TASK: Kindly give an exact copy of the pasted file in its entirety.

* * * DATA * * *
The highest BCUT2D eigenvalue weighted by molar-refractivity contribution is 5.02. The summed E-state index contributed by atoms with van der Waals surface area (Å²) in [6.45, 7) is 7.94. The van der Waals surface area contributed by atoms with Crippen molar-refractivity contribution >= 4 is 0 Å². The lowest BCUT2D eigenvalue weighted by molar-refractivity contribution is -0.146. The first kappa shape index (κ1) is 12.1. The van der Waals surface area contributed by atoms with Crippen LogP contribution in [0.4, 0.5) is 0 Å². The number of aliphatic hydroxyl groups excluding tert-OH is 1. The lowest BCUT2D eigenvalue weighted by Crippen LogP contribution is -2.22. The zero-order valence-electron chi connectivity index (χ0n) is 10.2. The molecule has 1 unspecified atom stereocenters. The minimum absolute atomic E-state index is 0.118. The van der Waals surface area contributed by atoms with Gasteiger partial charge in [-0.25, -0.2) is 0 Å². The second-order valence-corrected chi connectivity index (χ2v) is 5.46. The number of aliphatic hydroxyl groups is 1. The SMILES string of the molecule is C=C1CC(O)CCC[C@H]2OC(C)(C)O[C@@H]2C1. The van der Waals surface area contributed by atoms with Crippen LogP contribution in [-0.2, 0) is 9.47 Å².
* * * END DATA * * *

The highest BCUT2D eigenvalue weighted by molar-refractivity contribution is 5.02. The summed E-state index contributed by atoms with van der Waals surface area (Å²) in [6.45, 7) is 7.94. The van der Waals surface area contributed by atoms with Crippen molar-refractivity contribution >= 4 is 0 Å². The lowest BCUT2D eigenvalue weighted by molar-refractivity contribution is -0.146. The first kappa shape index (κ1) is 12.1. The van der Waals surface area contributed by atoms with Crippen LogP contribution in [0.4, 0.5) is 0 Å². The number of aliphatic hydroxyl groups excluding tert-OH is 1. The lowest BCUT2D eigenvalue weighted by Crippen LogP contribution is -2.22. The zero-order valence-electron chi connectivity index (χ0n) is 10.2. The molecule has 1 unspecified atom stereocenters. The minimum absolute atomic E-state index is 0.118. The van der Waals surface area contributed by atoms with Gasteiger partial charge in [-0.25, -0.2) is 0 Å². The second-order valence-corrected chi connectivity index (χ2v) is 5.46. The number of aliphatic hydroxyl groups is 1. The SMILES string of the molecule is C=C1CC(O)CCC[C@H]2OC(C)(C)O[C@@H]2C1. The van der Waals surface area contributed by atoms with Crippen LogP contribution in [-0.2, 0) is 9.47 Å².